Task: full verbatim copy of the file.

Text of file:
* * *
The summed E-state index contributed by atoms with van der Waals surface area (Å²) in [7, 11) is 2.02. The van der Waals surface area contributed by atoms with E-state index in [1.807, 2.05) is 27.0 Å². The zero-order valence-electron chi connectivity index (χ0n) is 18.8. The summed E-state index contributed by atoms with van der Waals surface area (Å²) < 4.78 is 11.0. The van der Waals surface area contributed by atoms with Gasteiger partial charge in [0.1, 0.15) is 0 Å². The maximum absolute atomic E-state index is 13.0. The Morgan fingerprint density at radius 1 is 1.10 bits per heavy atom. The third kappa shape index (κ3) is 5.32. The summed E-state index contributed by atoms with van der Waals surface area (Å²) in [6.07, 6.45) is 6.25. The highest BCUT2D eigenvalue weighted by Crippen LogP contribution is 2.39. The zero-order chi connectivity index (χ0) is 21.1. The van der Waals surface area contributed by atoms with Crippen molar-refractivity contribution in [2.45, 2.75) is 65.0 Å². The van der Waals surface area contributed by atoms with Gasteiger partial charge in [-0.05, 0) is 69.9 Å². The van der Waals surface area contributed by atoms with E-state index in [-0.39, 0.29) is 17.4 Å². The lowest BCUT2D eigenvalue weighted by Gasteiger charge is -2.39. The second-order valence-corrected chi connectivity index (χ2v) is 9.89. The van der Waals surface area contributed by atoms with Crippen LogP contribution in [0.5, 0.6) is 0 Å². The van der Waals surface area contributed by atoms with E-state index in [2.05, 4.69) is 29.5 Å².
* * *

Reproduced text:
The summed E-state index contributed by atoms with van der Waals surface area (Å²) in [7, 11) is 2.02. The van der Waals surface area contributed by atoms with E-state index in [1.807, 2.05) is 27.0 Å². The zero-order valence-electron chi connectivity index (χ0n) is 18.8. The summed E-state index contributed by atoms with van der Waals surface area (Å²) < 4.78 is 11.0. The van der Waals surface area contributed by atoms with Gasteiger partial charge in [0.1, 0.15) is 0 Å². The maximum absolute atomic E-state index is 13.0. The Morgan fingerprint density at radius 1 is 1.10 bits per heavy atom. The third kappa shape index (κ3) is 5.32. The summed E-state index contributed by atoms with van der Waals surface area (Å²) in [6.07, 6.45) is 6.25. The highest BCUT2D eigenvalue weighted by Crippen LogP contribution is 2.39. The zero-order chi connectivity index (χ0) is 21.1. The van der Waals surface area contributed by atoms with Crippen molar-refractivity contribution in [2.45, 2.75) is 65.0 Å². The van der Waals surface area contributed by atoms with Gasteiger partial charge in [-0.05, 0) is 69.9 Å². The van der Waals surface area contributed by atoms with E-state index in [-0.39, 0.29) is 17.4 Å². The lowest BCUT2D eigenvalue weighted by Gasteiger charge is -2.39. The second-order valence-corrected chi connectivity index (χ2v) is 9.89. The van der Waals surface area contributed by atoms with Crippen LogP contribution in [0.5, 0.6) is 0 Å². The van der Waals surface area contributed by atoms with E-state index in [2.05, 4.69) is 29.5 Å².